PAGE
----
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VIDEO: She Went From Four Years in Prison to Earning a Four-Year Degree

VIDEO: She Went From Four Years in Prison to Earning a Four-Year Degree_5fbe721d1502b.jpeg
#MyEducationStory Cal State Northridge Homeboy Industries La Comadre LaComadre LatinaX Latino community Latino Families Latino Voice LAUSD Lily Gonzalez Mike "Orie" Mosley My Education Story South Central LA The Belief Gap Video

VIDEO: She Went From Four Years in Prison to Earning a Four-Year Degree

VIDEO: She Went From Four Years in Prison to Earning a Four-Year Degree

Meet Lily Gonzalez. At the age of 25, the South Central Los Angeles resident was convicted of a non-violent offense for a crime she committed at the age of 18. She was sentenced to four years in prison. It became a pivotal time in her life.

After serving her time, Lily re-entered society only to find that she didn’t have many options. The path before her was even more difficult than before she served her time.

WATCH: Lily Tells Her Story

“We talk about giving students options, but if you don’t know that it’s an option, how can you make that decision?” asks Gonzalez.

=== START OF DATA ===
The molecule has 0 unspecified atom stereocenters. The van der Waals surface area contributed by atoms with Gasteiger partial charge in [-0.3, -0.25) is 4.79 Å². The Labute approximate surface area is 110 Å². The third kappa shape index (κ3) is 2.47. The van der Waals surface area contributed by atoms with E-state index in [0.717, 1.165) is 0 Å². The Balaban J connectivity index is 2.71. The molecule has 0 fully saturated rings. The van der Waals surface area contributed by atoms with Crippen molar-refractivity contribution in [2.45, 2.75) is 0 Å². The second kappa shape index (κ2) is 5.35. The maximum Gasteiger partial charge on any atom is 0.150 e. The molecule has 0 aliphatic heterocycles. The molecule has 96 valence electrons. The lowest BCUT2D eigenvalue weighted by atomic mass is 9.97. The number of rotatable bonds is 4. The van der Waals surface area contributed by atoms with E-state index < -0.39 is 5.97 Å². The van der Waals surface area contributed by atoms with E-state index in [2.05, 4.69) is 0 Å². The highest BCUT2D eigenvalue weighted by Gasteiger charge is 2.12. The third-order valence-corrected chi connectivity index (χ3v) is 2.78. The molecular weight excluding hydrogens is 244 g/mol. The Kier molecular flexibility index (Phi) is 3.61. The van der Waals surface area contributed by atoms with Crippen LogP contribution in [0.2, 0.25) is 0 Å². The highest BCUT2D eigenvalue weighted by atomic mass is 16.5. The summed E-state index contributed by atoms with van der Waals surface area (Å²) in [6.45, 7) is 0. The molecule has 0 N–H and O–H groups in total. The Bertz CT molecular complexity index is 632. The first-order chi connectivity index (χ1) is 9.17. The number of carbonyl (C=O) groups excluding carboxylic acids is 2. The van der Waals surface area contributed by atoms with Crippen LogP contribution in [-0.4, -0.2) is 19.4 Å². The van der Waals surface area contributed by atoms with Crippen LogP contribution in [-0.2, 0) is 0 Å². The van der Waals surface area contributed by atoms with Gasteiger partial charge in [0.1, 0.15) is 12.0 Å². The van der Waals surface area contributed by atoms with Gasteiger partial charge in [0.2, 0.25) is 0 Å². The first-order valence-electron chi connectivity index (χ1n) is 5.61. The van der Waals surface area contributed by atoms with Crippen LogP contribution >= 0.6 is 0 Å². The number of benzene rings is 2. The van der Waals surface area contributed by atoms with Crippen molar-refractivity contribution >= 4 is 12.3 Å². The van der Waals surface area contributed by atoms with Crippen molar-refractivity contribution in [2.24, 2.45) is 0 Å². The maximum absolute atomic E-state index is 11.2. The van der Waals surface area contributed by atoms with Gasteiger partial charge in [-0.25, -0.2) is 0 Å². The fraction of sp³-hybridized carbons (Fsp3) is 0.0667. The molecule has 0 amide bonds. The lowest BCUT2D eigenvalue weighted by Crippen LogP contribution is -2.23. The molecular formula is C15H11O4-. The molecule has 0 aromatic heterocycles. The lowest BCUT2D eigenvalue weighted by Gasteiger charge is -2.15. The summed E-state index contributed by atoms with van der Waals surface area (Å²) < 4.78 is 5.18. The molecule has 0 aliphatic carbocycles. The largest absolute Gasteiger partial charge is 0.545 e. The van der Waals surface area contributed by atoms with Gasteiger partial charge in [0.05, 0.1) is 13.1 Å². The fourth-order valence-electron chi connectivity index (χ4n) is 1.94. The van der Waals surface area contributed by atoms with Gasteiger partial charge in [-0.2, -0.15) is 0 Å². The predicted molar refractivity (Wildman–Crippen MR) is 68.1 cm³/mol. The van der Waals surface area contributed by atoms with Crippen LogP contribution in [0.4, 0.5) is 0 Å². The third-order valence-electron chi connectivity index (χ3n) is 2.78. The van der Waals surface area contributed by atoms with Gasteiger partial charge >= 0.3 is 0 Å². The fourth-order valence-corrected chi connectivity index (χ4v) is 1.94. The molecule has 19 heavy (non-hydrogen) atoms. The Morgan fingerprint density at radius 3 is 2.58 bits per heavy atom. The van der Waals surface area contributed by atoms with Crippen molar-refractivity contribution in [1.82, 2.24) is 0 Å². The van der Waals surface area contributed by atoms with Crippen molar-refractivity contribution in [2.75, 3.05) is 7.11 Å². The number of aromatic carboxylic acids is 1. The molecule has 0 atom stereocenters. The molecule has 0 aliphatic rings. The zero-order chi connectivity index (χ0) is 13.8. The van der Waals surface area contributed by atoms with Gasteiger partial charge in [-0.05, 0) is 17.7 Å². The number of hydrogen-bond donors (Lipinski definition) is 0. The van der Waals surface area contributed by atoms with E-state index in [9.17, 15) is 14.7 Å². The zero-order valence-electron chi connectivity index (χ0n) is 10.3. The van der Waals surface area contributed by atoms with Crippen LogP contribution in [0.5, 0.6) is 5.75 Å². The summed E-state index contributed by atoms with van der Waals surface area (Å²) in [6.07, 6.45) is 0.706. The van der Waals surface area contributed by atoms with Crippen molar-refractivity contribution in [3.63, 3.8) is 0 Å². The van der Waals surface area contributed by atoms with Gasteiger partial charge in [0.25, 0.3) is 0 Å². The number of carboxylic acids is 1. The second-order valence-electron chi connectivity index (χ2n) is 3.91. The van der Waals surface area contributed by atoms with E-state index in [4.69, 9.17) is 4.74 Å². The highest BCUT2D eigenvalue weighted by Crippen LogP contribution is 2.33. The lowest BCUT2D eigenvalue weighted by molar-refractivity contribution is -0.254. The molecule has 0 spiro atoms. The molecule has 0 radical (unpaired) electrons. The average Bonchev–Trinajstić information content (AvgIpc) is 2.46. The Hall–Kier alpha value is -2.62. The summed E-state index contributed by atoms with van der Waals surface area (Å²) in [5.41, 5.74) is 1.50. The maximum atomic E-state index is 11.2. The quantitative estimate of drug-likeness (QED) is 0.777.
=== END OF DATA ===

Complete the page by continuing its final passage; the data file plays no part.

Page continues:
Lily eventually discovered Homeboy Industries, a program that would change the course of her life. Homeboy provides hope, training and support to formerly gang-involved and previously incarcerated men and women, allowing them to redirect their lives and become contributing members of the community.

The program helped her get into Cal State Northridge, an accomplishment that once felt extremely farfetched. In May 2016, Lily would go on to become the first ever “Homegirl” to graduate from college, earning a bachelor’s degree in Chicano/a studies.

But even after completing her degree, she thought of a million reasons not to attend her own graduation ceremony. “Who’s going to even show up? I didn’t want to be reminded of what I did not have,” wrote Gonzalez.

But Lily isn’t alone. It’s a community-wide affect that almost cost her an opportunity to walk down the right path. “In my community, people didn’t sit on the porch and talk about how they got into Harvard…Those weren’t the conversations that were happening.”

Now Lily has dedicated her life to helping students just like her. The way she sees it, many students who fall through the cracks were never really given an opportunity in the first place. “We talk about giving people second chances, but I was never given a chance to begin with.”

Photo of Lily Gonzalez.
What Is the Belief Gap?Too often, students of color and those who face challenging circumstances are held to lower standards simply because of how they look or where they come from. Close the Belief Gap →

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